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Welcome to all of you.  It’s wonderful to see you.  It’s always so inspirational to me when the year starts.  The energy of our students is palpable.  Now, why are you here?  I mean, I know the obvious, you’re here to learn your instrument and to learn music; to be able to get good enough to make a career.  But, why are you really here?  I hope you’ll spend some time thinking about that if you haven’t already.

Yes, you’re here to practice.  Practice hard – this is a chance to do that!  Get all you can out of your outstanding teachers.  At the same time, expand your horizons.  There is a breadth of musical opportunities before you.  Be eclectic and seek out different experiences – it will pay off.  You should want to perform in every configuration you can get yourself into, and every genre imaginable.  The same for the academic opportunities – there is a whole university out there.  And beyond the university, the city is your campus – don’t live in a bubble.  I promise you that in any job you’re lucky enough to get, community will increasingly be part of what you do.  Find the joy in it.

Now, here’s something you may not know.  The Peabody Institute was not founded as a music school, it was founded as a cultural center for the city.  It started as a library, a lecture series, an art gallery, and yes, a performance space before becoming a conservatory later on – it was in its formation a cultural mecca for the region.  Springing from its supporters were individuals who went on to found Baltimore’s museums, its orchestra, even Johns Hopkins University.  So when we talk about the importance of a broad and holistic view, we come by it genuinely – it’s in the bones and DNA of the Peabody Institute.  And it’s that very history and boldness of it, coupled with a great tradition of training professional musicians, that gives us the imperative and obligation to look differently at music, its impact and how we shape our role accordingly and how you are shaped as musicians.

So with that in mind, there are important questions that I hope you’ll ask yourselves.  And I suppose it brings us back to my question about why you’re really here.  It’s another way of asking, why does what you do, what we do, matter?

What does being a musician mean today?

What kinds of skills will I need to be able to navigate an environment that is vastly different than it was just a decade or two ago, and will be vastly different still 10 years from now?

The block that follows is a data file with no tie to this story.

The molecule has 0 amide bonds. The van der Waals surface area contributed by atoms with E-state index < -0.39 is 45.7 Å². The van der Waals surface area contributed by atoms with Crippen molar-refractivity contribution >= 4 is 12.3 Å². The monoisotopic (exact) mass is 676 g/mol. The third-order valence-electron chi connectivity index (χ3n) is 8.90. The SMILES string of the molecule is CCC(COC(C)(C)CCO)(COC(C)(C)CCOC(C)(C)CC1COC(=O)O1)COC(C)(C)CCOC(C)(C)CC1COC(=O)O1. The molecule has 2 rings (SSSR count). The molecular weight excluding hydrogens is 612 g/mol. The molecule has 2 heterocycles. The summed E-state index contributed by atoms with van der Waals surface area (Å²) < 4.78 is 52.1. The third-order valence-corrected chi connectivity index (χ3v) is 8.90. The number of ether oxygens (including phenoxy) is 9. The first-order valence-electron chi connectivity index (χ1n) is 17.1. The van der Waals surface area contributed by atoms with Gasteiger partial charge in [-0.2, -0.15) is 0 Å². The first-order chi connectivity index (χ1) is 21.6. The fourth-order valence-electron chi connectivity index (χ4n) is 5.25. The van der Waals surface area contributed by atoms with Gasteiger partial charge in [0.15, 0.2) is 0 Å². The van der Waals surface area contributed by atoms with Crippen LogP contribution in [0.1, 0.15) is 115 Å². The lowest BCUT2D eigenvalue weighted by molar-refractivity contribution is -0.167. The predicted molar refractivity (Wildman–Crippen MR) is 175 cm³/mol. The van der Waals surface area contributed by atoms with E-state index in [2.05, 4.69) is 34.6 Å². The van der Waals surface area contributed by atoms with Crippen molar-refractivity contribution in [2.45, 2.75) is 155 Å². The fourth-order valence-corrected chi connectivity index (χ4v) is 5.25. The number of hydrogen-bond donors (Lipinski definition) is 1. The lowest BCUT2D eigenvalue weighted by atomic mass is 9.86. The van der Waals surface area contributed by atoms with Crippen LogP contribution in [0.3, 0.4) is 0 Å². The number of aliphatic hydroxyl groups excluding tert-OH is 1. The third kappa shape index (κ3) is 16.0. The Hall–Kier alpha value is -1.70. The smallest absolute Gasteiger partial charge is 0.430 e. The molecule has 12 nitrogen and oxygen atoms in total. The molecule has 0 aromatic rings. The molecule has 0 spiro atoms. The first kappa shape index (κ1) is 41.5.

How do we as artists make a difference in this brave new world?

What makes a meaningful performance? It’s not just about playing well, or the hall you’re playing in.  It may not even be a hall.  It’s about the connection you make with the listener.

Is that the same for all audiences?

Are some audiences more important than others?  Do you make a value judgement about that?

What do I bring that is uniquely me?  That’s an important one.  Each of you are a small, independent business that needs a vision or mission, a plan, and yes, customers.

If you think you know the answers to these questions, you’re ahead of the game.  But don’t worry if you do not, yet.

Part of your time here should be focused on finding the answers to these questions, and others, as you hone your musical skills.  It will not always be easy.  You may have to challenge long-held assumptions.  Some people may tell you it’s impossible to do anything other than practice and play your instrument, and that there is one path.  They’re mistaken, and I believe that because having led major performing arts organizations, I’ve witnessed the pace of change in the professional arts environment, and seen the consequences and benefits of artists who are well prepared for this, or sadly and more commonly, are not.  Are you open to it?  Can you imagine the possibilities?  See what performing artists at the highest level are doing – and it’s increasingly more than what we imagine it to be.  Ask Yo-Yo Ma, whose community work today in many ways is front and center of what he does.

Soon enough community connectivity will be part of the curriculum here and you will have an opportunity to learn firsthand why this matters.  For now, at this moment in time, what I offer you is this.  Practice and make every moment count.  But don’t stop there.  Be curious; be flexible; learn to innovate and experiment; learn different skills; stretch yourselves; make room for more than you think you have room for.

I think of Frances Pollock, singer, composer and recent Peabody alumna, who last year wrote the moving and timely opera, Stinney, produced it herself in the community, and has just been commissioned by the Washington Opera.  Or Julian Xuereb, who set up shop in residence in a senior retirement home and in exchange for living accommodations, works as an artist-in-residence.  Or the Marquee Brass who will be the second round of participants in the Young Artist Development Series we launched last year with a week-long, full-on community residency in El Paso Texas.  Never, ever underestimate the value of flexibility and creativity – musically, professionally, personally – learn that now, not later.  These folks I just mentioned know what I’m talking about.

Also, never stop loving what you do – we are so lucky to have the passion we have.  Lots of people go through life without a passion – don’t take it for granted.  Your ultimate professional challenge will be how to share that passion and make it relevant to others.  This is a unique time in your lives – believe it or not, it doesn’t last forever.  This is the canvass on which you get to paint your future.  Make the most of it.  And have an awesome year.